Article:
How to do Hashtag Research

Knowing if a hashtag has 5,000 followers vs 5,000,000 followers is a big deal. LinkedIn makes it easy for you to research to make the best choices for your post.

On mobile or desktop devices, there is a search box at the top of the screen. Begin to type in your search: #business. If you are researching the term “business analyst” for a job posting or post, you can type in “#business” and LinkedIn will give you a list of some of the most common hashtags that start with the term “business.”

  • Click on #Business, and it will show the follower count at the top of the next page (3.6 million followers) and give you the option to follow this hashtag.
  • Scroll further down and click on “#businessanalyst.” This will show you that 25,728 people follow this hashtag on LinkedIn.
    • This is a great hashtag for you to use. It is a more targeted audience to get your post in front of.
    • If you chose to just use #business, your post will have too much competition to show up in feeds.

Common LinkedIn Hashtag Mistakes to Avoid

  • Using Too Many Hashtags (3-5 is ideal)
  • Using Only the Most Popular Hashtags (you’re post will get lost)
  • Having Misspellings and Spaces (no spaces!)
  • Using the Same Exact Hashtags for Every Post (will look like duplicate content)
  • Forgetting to use them in comments (Engaging on other’s posts with hashtags is a great way to stay social and show thought leadership)

Do I need a LinkedIn Content Strategy for Hashtags?

If you are a business or freelancer who wants to grow, yes. To be successful on social media platforms, you must stay engaged. Social media is a two-way street. Worried that you don’t have the time to keep up with researching hashtags and using them on a regular basis? We can help. Talk to us.

About Atlas Rose

Atlas Rose is a marketing leadership company focusing on bringing executive-level help to small and medium-sized businesses. By offering fractional Chief Marketing Officers integrated with their client’s leadership team, they effectively impact the company culture and mission. The result is a predictable, measurable, and effective lead flow for just a fraction of what a full-time marketing department would cost. They can be reached at, 762-533-5007 or visit them at

What’s Your Brand’s Competitive Advantage?

What’s Your Brand’s Competitive Advantage?

We’ve Got a Hint: It’s not what you think

What is it that makes your company special? Do you have some secret formula that your competitors can’t replicate? Is it your well-trained employees? Beautiful showroom or customer service? 

For most brands, there are one or two things that stand out that you’re proud of and build a marketing message around. But what if you’re wrong? What if you’ve miscalculated and there is something you’re missing? It may have changed over time too. 

Are you limiting your growth and not taking advantage of opportunities?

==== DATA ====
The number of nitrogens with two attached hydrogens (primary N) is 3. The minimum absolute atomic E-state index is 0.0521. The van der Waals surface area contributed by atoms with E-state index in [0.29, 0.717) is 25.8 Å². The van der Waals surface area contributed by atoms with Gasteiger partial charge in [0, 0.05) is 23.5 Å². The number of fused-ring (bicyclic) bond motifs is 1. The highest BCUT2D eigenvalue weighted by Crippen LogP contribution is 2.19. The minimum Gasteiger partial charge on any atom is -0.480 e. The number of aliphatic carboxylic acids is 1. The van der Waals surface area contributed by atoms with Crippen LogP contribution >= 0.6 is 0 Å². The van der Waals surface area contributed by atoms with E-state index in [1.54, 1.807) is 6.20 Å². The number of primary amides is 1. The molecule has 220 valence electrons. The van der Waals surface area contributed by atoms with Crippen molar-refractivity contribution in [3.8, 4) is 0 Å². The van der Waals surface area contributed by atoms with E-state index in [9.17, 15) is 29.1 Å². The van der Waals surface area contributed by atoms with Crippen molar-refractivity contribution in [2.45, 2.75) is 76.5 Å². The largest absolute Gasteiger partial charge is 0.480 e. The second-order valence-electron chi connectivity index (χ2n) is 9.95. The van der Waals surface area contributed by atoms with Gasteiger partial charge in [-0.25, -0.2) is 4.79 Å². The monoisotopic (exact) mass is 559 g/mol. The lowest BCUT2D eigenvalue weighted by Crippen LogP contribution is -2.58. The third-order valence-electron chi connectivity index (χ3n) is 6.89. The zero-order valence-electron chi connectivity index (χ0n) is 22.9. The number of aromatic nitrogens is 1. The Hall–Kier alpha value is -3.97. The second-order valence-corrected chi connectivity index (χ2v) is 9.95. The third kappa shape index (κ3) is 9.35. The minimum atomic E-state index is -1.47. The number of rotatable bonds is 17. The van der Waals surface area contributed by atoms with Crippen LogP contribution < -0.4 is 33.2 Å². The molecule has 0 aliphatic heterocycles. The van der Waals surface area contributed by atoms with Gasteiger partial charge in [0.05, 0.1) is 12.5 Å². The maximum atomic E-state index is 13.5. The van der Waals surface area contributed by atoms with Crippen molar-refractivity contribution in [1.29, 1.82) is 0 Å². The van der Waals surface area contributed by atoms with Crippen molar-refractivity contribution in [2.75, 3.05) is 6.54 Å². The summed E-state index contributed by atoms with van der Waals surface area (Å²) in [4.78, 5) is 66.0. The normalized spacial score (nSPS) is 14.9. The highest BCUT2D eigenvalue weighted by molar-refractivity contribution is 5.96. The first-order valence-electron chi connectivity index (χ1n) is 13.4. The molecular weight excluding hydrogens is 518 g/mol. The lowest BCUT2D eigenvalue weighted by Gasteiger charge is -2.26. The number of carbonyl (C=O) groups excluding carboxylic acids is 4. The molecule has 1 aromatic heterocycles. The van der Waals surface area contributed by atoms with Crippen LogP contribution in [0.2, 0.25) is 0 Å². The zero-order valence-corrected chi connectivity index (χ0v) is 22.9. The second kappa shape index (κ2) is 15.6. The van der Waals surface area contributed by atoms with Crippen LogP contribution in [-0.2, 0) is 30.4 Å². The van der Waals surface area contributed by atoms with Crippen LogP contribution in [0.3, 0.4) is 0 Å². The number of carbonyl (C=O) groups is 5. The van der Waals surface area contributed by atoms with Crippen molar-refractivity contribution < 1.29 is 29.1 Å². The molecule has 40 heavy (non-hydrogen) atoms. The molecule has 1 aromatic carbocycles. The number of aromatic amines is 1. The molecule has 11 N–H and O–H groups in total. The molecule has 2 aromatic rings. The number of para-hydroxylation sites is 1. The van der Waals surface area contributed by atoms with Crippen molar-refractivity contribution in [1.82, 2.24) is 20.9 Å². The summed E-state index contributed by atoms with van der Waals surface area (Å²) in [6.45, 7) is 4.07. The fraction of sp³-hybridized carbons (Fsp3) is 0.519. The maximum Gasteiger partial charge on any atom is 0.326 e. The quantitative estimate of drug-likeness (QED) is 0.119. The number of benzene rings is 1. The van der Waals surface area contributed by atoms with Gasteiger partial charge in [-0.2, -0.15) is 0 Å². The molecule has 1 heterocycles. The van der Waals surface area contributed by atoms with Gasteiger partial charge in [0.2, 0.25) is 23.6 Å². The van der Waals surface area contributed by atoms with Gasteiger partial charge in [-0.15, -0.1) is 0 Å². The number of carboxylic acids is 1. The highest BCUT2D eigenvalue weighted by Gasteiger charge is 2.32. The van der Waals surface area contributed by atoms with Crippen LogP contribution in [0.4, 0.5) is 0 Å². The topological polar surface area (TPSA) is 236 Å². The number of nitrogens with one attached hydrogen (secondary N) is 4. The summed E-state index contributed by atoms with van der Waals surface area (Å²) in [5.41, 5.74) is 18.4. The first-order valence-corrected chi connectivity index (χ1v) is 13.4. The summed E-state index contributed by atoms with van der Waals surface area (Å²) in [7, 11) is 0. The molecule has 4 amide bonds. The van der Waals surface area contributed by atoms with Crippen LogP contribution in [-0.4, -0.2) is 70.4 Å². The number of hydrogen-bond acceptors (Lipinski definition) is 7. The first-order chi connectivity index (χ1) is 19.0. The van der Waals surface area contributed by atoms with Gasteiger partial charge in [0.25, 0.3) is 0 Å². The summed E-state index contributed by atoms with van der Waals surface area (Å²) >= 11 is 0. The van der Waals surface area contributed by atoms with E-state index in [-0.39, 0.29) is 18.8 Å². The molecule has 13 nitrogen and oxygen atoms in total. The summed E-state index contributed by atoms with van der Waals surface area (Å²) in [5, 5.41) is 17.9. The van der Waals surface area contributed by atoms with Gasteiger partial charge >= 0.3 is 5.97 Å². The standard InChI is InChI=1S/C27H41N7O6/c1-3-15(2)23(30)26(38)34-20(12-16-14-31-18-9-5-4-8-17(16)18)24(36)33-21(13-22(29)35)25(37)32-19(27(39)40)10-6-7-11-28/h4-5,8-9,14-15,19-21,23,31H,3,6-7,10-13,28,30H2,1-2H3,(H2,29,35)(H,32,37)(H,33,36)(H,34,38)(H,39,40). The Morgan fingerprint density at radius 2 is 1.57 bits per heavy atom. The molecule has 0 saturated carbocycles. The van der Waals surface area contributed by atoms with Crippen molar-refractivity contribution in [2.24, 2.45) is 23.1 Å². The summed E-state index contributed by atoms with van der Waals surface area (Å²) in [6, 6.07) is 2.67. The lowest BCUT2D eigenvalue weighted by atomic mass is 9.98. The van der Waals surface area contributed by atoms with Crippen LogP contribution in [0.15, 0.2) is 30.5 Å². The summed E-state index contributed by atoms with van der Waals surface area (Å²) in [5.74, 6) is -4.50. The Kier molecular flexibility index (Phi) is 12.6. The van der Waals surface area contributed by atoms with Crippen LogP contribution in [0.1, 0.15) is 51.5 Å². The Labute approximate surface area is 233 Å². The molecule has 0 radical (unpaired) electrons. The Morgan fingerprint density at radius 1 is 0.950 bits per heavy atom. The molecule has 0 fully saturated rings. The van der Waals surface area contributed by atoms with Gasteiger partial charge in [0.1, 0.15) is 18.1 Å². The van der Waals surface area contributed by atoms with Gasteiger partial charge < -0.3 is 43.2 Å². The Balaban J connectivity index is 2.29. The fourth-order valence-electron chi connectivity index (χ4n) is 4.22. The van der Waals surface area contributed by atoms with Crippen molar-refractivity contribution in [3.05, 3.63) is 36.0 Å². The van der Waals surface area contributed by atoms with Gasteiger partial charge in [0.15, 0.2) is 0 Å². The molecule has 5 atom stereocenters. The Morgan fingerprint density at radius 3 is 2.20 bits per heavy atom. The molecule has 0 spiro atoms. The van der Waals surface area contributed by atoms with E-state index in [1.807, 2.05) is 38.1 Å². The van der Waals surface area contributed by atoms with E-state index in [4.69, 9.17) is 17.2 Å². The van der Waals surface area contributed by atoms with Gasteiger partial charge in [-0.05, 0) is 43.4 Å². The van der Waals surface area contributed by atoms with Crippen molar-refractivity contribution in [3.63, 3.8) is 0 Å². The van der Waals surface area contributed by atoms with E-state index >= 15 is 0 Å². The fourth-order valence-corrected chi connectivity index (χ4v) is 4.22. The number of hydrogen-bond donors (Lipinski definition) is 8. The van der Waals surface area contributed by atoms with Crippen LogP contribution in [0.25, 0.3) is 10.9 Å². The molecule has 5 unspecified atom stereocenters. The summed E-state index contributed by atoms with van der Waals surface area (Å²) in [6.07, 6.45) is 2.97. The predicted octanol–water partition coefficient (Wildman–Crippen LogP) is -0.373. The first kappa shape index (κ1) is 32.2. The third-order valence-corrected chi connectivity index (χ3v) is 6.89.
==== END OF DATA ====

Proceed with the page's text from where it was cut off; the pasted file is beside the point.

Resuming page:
The marketing leadership company, Atlas Rose has been asking these questions of their clients too and has developed an exercise to confirm your assumptions or challenge you to think in a completely different direction. 

As part of their Brandmap 360™ exercises, they have a process designed to set a marketing direction for company clients and set the foundation for long-term success. 

Company founder, Branden O’Neil, has an approach to marketing that can be described as systematic. “The term marketing can be overwhelming to company leaders because it’s so broad of a description, it’s hard to know where to start first. If you’re trying to build a marketing program and get tasks out of order, you risk wasting money on advertising and getting the messaging wrong.”

It’s for this reason, his team introduces the Key Differentiators exercise early in the marketing design process. 

He generously shared the exact exercise with us. “It’s tremendously useful, yet simple. You can do it yourself with your team in your next management meeting,” he says. 

First, he opens an Excel or Google Sheet document. The first column is the header ‘What makes us different.’  “It’s just a brainstorming exercise at this point. I want to capture what the team perceives as special. There are no bad answers,” he says. Some common themes develop between participants. It could be customer service, product quality, profitability, or market share.

After a few minutes and after ideas are exhausted, he moves to column two asking  “Does the customer care?”

This is where the exercise picks up momentum and starts to take shape. Only the “yes” ideas are moved from column one to column 2. For example, if “profitability” was listed in column one, it wouldn’t move to column two because customers don’t care and it doesn’t add value to your product or service. As a general rule, about 50% of ideas clear this bar. 

The third column is even more interesting because it asks if your competitors can claim the same thing. 

“Customer service” is frequently listed as something that makes a company different, but it’s tough to make that a central marketing message because your competitors can say the same thing. For that reason, it rarely clears the third column.” Of course, there are exceptions and keen readers may be thinking about how Ritz Carlton and Neiman Marcus built a reputation around customer service. O’Neil counters that while true, he is looking for faster and easier differentiators to implement. 

In this third column, most ideas are squashed with only 1-3 ideas clearing the final hurdle.